MLS Is Back Tournament; an Explanation on What to Expect

By: Matt Watkins

Finally! Live, professional sports in the United States! We’ve isolated and been hoping for the moment long enough. I know a lot of people out there might be saying “but it’s soccer”, but when baseball is still at least two weeks away, the NBA won’t restart until the end of July, and football training camps are six weeks off, chances are you’ll tune in. We know you’ll tune in, at least a little, rather than watch another rerun of the Big Bang Theory or a cast reunion of a show that was cancelled 15 years ago doing a dramatic reading of a reimagined storyline.

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Here, in a nutshell, is what’s going down. All 26 MLS teams converge on Orlando for what is being named the MLS Is Back Tournament. The 26 teams have been separated into six groups, three in the Eastern Conference, three in the Western Conference. Now, for those of you who passed third grade math (and I mean real math, not this common core stuff), the first thing you notice is that 26 doesn’t divide into six even pools and that 13 teams on each side means one group in each conference would have five teams, while the others would have four.

In order to combat that problem, MLS shifted the league’s newest team, Nashville SC to the Eastern Conference for the remainder of the season. Group A, an Eastern group will have six teams, B, C, D, E, F will each have four.

Mar 7, 2020; Foxborough, Massachusetts, USA; An extra Adidas MLS official Match ball rests behind one goal net during the second half of the game between the New England Revolution and the Chicago Fire at Gillette Stadium. Mandatory Credit: Greg M. Cooper-USA TODAY Sports

Remember the World Cup? The MLS is Back Tournament is a U.S. Version of the World Cup

As it happens in the World Cup (you guys remember what that is even though the USA spectacularly blew their opportunity to compete in it in 2018) each team will play the three others in its group in a round robin. Group A teams had a random draw to see which of the other teams in the group it would play, with the exception of Orlando City and Inter Miami, who, as the hosts, were guaranteed to play the first game of the tournament.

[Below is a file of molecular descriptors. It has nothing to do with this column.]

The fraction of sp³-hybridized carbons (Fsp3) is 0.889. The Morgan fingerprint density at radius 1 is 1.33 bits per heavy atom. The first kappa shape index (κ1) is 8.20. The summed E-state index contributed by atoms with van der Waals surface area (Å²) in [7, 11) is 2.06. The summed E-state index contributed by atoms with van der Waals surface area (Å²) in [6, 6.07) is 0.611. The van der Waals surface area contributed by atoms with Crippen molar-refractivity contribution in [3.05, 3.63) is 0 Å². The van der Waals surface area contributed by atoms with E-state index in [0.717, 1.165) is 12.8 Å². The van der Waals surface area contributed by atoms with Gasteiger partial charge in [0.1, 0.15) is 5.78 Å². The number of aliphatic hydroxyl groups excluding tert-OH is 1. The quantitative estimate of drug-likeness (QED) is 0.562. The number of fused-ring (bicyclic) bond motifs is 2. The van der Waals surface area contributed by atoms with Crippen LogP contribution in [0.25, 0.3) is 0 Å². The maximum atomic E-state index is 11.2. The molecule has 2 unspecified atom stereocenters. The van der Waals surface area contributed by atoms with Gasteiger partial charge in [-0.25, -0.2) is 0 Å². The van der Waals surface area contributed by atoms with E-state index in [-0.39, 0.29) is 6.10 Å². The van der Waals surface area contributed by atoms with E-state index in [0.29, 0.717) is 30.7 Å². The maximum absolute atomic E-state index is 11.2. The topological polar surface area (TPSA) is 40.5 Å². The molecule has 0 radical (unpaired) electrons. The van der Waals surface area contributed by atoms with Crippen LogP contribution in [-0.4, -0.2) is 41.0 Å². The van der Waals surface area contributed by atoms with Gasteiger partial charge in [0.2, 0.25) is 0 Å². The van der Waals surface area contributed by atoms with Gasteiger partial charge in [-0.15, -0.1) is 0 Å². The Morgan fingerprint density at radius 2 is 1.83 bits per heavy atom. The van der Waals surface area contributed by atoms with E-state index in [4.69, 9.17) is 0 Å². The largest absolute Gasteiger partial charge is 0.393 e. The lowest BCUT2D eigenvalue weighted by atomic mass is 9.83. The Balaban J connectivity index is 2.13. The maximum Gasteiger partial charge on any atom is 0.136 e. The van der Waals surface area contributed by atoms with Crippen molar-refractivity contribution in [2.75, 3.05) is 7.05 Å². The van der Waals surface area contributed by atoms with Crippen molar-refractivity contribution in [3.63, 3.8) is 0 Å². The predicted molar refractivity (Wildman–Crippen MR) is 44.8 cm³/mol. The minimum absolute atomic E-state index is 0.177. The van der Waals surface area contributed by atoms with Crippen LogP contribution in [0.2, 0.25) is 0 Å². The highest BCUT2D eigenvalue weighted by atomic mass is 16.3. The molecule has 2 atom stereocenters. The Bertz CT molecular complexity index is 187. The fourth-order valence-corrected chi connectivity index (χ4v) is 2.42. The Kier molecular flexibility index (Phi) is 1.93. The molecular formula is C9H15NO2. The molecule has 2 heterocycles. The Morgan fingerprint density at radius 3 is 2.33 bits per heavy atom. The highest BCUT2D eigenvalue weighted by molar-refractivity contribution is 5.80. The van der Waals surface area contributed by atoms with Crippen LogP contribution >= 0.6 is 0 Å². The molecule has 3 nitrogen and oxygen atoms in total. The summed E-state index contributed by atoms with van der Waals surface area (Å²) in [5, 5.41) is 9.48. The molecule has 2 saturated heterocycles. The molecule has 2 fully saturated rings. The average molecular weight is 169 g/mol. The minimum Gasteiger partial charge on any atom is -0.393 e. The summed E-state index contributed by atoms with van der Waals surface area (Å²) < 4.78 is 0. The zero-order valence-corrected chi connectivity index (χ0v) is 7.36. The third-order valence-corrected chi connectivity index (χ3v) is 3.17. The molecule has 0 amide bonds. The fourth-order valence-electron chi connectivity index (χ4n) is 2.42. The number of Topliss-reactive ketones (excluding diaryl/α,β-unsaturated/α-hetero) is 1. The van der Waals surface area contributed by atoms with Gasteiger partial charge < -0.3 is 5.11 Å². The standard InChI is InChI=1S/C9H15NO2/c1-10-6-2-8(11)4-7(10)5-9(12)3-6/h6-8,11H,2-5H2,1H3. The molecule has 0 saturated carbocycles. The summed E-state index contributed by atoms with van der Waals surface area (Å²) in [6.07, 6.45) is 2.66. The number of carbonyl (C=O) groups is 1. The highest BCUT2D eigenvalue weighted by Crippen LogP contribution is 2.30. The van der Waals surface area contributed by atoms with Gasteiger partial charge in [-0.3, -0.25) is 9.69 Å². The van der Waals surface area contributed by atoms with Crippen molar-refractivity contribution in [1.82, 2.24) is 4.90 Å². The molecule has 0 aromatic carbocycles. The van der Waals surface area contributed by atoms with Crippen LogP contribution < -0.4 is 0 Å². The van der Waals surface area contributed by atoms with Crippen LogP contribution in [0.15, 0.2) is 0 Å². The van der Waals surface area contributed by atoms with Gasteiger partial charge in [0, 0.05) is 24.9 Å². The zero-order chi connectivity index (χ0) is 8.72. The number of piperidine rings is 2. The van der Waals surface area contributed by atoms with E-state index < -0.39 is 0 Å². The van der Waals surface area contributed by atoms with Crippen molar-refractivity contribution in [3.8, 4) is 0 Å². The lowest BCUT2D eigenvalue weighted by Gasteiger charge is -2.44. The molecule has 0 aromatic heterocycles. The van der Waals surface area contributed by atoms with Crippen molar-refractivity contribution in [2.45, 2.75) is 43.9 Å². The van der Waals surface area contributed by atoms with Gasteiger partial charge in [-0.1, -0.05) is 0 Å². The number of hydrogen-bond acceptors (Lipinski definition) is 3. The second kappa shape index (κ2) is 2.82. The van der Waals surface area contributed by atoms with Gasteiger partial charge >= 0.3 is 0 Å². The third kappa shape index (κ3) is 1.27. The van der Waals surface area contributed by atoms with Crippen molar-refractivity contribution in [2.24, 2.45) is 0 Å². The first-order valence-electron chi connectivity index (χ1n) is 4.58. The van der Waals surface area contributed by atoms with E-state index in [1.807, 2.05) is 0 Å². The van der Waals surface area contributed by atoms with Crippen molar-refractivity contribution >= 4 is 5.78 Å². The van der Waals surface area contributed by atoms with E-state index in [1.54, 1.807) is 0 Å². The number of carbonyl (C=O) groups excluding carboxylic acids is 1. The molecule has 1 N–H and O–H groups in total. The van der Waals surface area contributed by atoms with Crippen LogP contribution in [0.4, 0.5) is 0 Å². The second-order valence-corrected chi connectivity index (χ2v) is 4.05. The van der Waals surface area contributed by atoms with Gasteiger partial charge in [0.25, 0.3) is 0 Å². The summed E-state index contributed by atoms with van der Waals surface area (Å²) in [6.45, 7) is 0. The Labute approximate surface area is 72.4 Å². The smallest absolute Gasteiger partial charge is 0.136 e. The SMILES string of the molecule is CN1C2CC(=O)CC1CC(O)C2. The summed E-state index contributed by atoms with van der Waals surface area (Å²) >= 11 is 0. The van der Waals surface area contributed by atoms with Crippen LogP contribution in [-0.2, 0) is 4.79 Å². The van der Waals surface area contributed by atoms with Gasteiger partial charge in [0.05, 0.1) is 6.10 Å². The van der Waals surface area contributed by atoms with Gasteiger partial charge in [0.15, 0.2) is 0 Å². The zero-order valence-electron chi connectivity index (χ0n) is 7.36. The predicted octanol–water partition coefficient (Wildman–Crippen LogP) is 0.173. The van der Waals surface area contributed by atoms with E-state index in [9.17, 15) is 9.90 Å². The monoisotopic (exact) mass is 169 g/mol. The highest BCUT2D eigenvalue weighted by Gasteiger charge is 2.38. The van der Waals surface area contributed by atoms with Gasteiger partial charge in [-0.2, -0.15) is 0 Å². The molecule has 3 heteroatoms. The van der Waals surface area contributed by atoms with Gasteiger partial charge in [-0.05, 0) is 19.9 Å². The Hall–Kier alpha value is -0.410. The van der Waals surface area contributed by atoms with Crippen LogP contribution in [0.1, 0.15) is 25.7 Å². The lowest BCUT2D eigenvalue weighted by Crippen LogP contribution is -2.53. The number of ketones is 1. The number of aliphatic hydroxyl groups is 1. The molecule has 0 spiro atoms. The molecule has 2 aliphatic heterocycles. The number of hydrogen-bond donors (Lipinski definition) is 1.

The top three teams from Group A (which has six teams) and the top two teams from groups B-F advance to the knockout stage, along with the three teams with the most points that don’t finish in the top two in their group (think wild card teams in baseball). 

One important thing to remember: All ties in the final group stage standings are broken through goal differential and then if that’s tied through total goals scored, so teams should keep pressing forward and attacking, even late in the game. No one wants to be the club that thinks a +3 differential is safe and decides to pack the box in the 80th minute, only to have another club jump them for a knockout stage spot because of a stoppage time goal. 

The round of 16 has predetermined matchups as to what groups will play each other (ex: one game has B1 vs. A3, another has F1 vs. E2, etc.) The winners of those games play in the quarterfinals, quarterfinals winners to the semis. The semifinal winners then play for the MLS championship on August 11 at 8:00 p.m. EST.  

All 54 matches in the tournament will be aired nationally, via a variety of broadcast mediums. The primary platforms will be ESPN, Fox, and FS1 in the United States with several matches being carried on TUDN (formerly Univision Deportes). TUDN matches will also have an option for fans to stream the match on Twitter with an English language broadcast.  

Opening tap for the first game of the tournament is on Wednesday, July 8 at 8:00 p.m. between Orlando City (+260) and Inter Miami (-112).